Root Exploit Already Available for Galaxy S 4

It works with Snapdragon-based flavors of the flagship smartphone

By on April 27th, 2013 10:41 GMT

Starting today, users in various markets around the world can purchase Samsung’s latest Android-based flagship smartphone, the Galaxy S 4, as the device becomes available through both carriers and third-party retailers.

In the US, for example, the smartphone landed at AT&T, Sprint, and US Cellular, and should be released on shelves at T-Mobile, Verizon, and others soon.

For those users who would like to root their devices from day one, a solution is already available, as long as they purchase the Qualcomm-based flavor.

A root exploit has been found for the smartphone, none other than the Motochopper root that emerged recently for Motorola devices.

According to a thread on the XDA-Developers forum, the tool should work for AT&T, Sprint, and T-Mobile-branded models, but it might also be compatible with the Snapdragon Galaxy S 4 devices sold in other countries, including the UK.

Users interested in rooting their devices should head over to the aforementioned forum thread to download the necessary files for that, though they should keep in mind that they will be the only ones held responsible in the event that something happens with the device.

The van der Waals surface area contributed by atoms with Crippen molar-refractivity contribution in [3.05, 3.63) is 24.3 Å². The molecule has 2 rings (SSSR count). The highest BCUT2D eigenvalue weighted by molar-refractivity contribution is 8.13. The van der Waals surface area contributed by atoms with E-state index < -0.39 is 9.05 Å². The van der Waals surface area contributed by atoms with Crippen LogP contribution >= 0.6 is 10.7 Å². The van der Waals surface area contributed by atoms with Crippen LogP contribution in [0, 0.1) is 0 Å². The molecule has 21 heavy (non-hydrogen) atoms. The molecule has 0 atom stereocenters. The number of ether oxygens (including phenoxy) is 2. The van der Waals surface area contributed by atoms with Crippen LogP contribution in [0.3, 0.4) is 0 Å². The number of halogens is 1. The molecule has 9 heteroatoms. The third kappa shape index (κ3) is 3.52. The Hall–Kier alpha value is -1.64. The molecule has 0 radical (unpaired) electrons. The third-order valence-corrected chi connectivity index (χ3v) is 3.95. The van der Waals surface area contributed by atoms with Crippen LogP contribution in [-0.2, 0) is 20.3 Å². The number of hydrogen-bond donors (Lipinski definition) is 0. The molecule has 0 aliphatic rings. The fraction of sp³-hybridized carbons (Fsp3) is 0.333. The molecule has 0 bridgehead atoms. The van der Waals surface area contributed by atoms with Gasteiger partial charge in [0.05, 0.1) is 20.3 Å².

Samsung has yet to make official stock images for the Galaxy S 4, which makes it nearly impossible to repair the handset in the event it is bricked. No custom recoveries are available for it either, though they might emerge soon.

Those who would like to continue will have to follow some simple steps for that, starting with downloading the aforementioned files.

The process also includes the following:

- Extract the entire contents of the zip file.
- If you are using Windows, ensure you have installed the latest Samsung USB drivers available for your phone.
- Ensure USB Debugging mode is enabled on your device.
- Connect your device to your PC via USB.
- If you are using Windows, navigate to the extracted directory and execute “run.bat.” If you are using Linux or OS X, navigate to the extracted directory in a terminal and execute “./run.sh.”
- Approve the ADB connection from your PC on your device.

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